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A call to simplify the reckoning of withholding

By Euney Marie Mata-Perez on February 9,2023

REPRESENTING the Management Association of the Philippines as the incoming chairman of its tax committee, I attended a meeting of the Senate Committee on Ways and Means technical working group on the proposed “Ease of Paying Taxes Act” last Feb. 2, 2023. One of the welcome discussions was a proposal to change the reckoning time to withhold creditable or expanded withholding taxes by amending Section 57 of the National Internal Revenue Code and require that the obligation to deduct and withhold tax arises at the time payment is made.

Revising and clarifying that the withholding tax applies when an obligation is paid simplifies many issues that have affected taxpayers because current reckoning rules have given rise to numerous problems and burdens for taxpayers.

The timing when to withhold tax is currently prescribed under Section 2.57.4 of Bureau of Internal Revenue (BIR) Revenue Regulation (RR) 2-98, as amended. This section provides that the obligation of the payor to deduct and withhold tax arises “at the time an income payment is paid or payable, or the income payment is accrued or recorded as an expense or asset, whichever is applicable, in the payor’s books, whichever comes first.”

The current language was introduced by RR 12-2001 in 2001. It was further clarified in BIR Revenue Memorandum Circular 10-18 (Jan. 31, 2018), which stated that the obligation to withhold taxes already arises when an expense or asset is already recorded, whether or not the same has been paid.

Prior to RR 12-2001, the obligation was prescribed to arise only “at the time an income is paid or payable, whichever comes first.” The term “payable” refers to the date the obligation becomes due, demandable or legally enforceable. The current language went beyond this because expenses can be accrued or recorded in a taxpayer’s books even before these become due, demandable or legally enforceable.

In Commissioner of Internal Revenue v. Isabela Cultural Corp. (GR 172231, Feb. 12, 2007), the Supreme Court expounded on the accrual method of accounting as opposed to the cash method. The court held that the accrual method relies upon the taxpayer’s right to receive amounts or the obligation to pay them as opposed to actual receipt or payment, which characterizes the cash method of accounting. Amounts of income accrue where the right to receive them become fixed, where there is created an enforceable liability. The Supreme Court recognized that accrual of income and expense is permitted when the “all-events” test has been met. The test requires the fixing of a right to income or liability to pay and the availability of the reasonable accurate determination of such income or liability.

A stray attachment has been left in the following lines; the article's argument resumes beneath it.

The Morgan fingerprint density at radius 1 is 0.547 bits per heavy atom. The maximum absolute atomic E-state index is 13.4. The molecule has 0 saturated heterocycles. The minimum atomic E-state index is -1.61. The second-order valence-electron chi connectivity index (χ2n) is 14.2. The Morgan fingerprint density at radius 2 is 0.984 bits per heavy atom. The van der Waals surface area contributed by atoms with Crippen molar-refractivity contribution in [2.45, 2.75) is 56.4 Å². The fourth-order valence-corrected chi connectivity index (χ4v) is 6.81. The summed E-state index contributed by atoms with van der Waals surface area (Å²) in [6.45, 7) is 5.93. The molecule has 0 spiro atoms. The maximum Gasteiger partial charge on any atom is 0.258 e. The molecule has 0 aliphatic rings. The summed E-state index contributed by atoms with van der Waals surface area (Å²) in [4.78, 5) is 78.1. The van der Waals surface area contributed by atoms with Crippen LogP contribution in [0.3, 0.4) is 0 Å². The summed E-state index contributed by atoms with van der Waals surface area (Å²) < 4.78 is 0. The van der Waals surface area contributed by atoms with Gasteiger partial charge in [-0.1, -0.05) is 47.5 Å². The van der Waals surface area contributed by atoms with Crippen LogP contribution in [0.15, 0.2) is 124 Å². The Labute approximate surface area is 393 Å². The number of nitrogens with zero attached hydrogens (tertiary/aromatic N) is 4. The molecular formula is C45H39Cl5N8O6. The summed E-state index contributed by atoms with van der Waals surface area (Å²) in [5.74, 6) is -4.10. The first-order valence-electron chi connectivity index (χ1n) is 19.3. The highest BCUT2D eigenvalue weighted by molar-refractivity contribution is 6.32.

Based on the foregoing decision, when accruing expenses and liabilities, there should already be a legal right (which should be legally demandable and enforceable) for the taxpayer to pay (and for the income recipient to receive) the payment amounts. However, the word “accrual,” in the accounting sense, extends beyond the legality of the obligation to pay.

Estimated liabilities are also accrued for accounting purposes. In other words, there are instances when liabilities (and the corresponding expenses) are accrued or recorded when they become determinable in amount. In such an event, the recording in the taxpayer’s books are made even before such amounts become due, demandable or legally enforceable. This is a common exercise or requirement at year-end and this is where the problem arises.

Because of the current requirements, the BIR has issued numerous assessments and is expected to continue issuing assessments based on the failure of taxpayers to withhold at the mandated time. Many of the assessments have been upheld by the courts. One landmark decision is the case of ING Bank N.V. v Commissioner of Internal Revenue, GR 167679, July 22, 2015, where ING was assessed for deficiency taxes, which included, among others, a deficiency withholding tax on compensation for bonuses accrued at year-end.

It should be noted that bonuses are accrued at year-end generally at a lump sum, without specifics as to who the recipients are or will be, because the final distribution of the bonuses are made after the year ends and after individual performance evaluations. Thus, the bonuses accrued at year-end are not yet “legally payable” to any employee.

The withholding tax system is a way for the government to collect in advance the income taxes due. Instead of waiting for the recipient income taxpayers to pay their taxes, the government mandates payors or withholding agents to withhold a certain percentage of the income payments and remit the amounts withheld to the government immediately on the month succeeding the payment.

However, the withholding tax system should not be so burdensome as to require withholding agents to withhold even before the payment is made, and much more, even before the income payment is due, demandable and/or legally enforceable. Not all expenses that are accrued or recorded in the books are due, demandable and legally enforceable. Many times, estimated expenses are accrued, following accounting standards and rules, for financial reporting purposes. In these instances, the obligation to withhold should not yet arise.

Thus, requiring the withholding only at the time of payment greatly simplifies the withholding tax system and relieves taxpayers of the burden of remitting withholding taxes even before the obligation becomes legally demandable and enforceable.

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Euney Marie J. Mata-Perez is a CPA-lawyer and the managing partner of Mata-Perez, Tamayo & Francisco (MTF Counsel).

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